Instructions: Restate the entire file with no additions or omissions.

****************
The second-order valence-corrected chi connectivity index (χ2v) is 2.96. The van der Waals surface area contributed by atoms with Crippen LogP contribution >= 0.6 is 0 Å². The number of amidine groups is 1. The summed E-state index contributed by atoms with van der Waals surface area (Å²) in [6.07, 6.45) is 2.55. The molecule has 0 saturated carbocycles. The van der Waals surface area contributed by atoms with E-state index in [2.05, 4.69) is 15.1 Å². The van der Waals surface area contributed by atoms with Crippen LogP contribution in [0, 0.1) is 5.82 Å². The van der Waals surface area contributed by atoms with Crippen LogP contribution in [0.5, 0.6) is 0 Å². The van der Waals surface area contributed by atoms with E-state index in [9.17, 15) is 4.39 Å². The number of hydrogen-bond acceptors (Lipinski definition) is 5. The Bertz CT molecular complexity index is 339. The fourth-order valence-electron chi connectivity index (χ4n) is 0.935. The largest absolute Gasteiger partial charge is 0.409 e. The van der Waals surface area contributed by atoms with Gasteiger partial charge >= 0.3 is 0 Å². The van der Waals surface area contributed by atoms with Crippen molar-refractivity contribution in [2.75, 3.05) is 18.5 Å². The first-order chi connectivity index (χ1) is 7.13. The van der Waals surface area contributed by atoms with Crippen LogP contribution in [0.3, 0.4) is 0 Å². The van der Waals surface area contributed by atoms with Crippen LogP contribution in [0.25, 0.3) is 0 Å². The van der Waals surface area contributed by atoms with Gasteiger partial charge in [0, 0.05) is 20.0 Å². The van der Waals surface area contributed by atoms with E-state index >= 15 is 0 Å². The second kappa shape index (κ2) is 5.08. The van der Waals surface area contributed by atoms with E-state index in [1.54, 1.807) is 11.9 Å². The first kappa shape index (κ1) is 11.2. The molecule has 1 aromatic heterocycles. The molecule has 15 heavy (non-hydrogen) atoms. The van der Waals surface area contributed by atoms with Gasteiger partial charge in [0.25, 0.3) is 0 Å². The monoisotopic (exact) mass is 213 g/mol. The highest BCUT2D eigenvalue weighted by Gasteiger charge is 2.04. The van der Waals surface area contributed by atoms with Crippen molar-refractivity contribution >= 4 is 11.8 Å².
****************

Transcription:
The second-order valence-corrected chi connectivity index (χ2v) is 2.96. The van der Waals surface area contributed by atoms with Crippen LogP contribution >= 0.6 is 0 Å². The number of amidine groups is 1. The summed E-state index contributed by atoms with van der Waals surface area (Å²) in [6.07, 6.45) is 2.55. The molecule has 0 saturated carbocycles. The van der Waals surface area contributed by atoms with E-state index in [2.05, 4.69) is 15.1 Å². The van der Waals surface area contributed by atoms with Crippen LogP contribution in [0, 0.1) is 5.82 Å². The van der Waals surface area contributed by atoms with Crippen LogP contribution in [0.5, 0.6) is 0 Å². The van der Waals surface area contributed by atoms with E-state index in [9.17, 15) is 4.39 Å². The number of hydrogen-bond acceptors (Lipinski definition) is 5. The Bertz CT molecular complexity index is 339. The fourth-order valence-electron chi connectivity index (χ4n) is 0.935. The largest absolute Gasteiger partial charge is 0.409 e. The van der Waals surface area contributed by atoms with Gasteiger partial charge >= 0.3 is 0 Å². The van der Waals surface area contributed by atoms with Crippen molar-refractivity contribution in [2.75, 3.05) is 18.5 Å². The first-order chi connectivity index (χ1) is 7.13. The van der Waals surface area contributed by atoms with Crippen LogP contribution in [0.3, 0.4) is 0 Å². The van der Waals surface area contributed by atoms with Crippen LogP contribution in [0.25, 0.3) is 0 Å². The van der Waals surface area contributed by atoms with Gasteiger partial charge in [0, 0.05) is 20.0 Å². The van der Waals surface area contributed by atoms with E-state index >= 15 is 0 Å². The second kappa shape index (κ2) is 5.08. The van der Waals surface area contributed by atoms with E-state index in [1.54, 1.807) is 11.9 Å². The first kappa shape index (κ1) is 11.2. The molecule has 1 aromatic heterocycles. The molecule has 15 heavy (non-hydrogen) atoms. The van der Waals surface area contributed by atoms with Gasteiger partial charge in [0.25, 0.3) is 0 Å². The monoisotopic (exact) mass is 213 g/mol. The highest BCUT2D eigenvalue weighted by Gasteiger charge is 2.04. The van der Waals surface area contributed by atoms with Crippen molar-refractivity contribution >= 4 is 11.8 Å².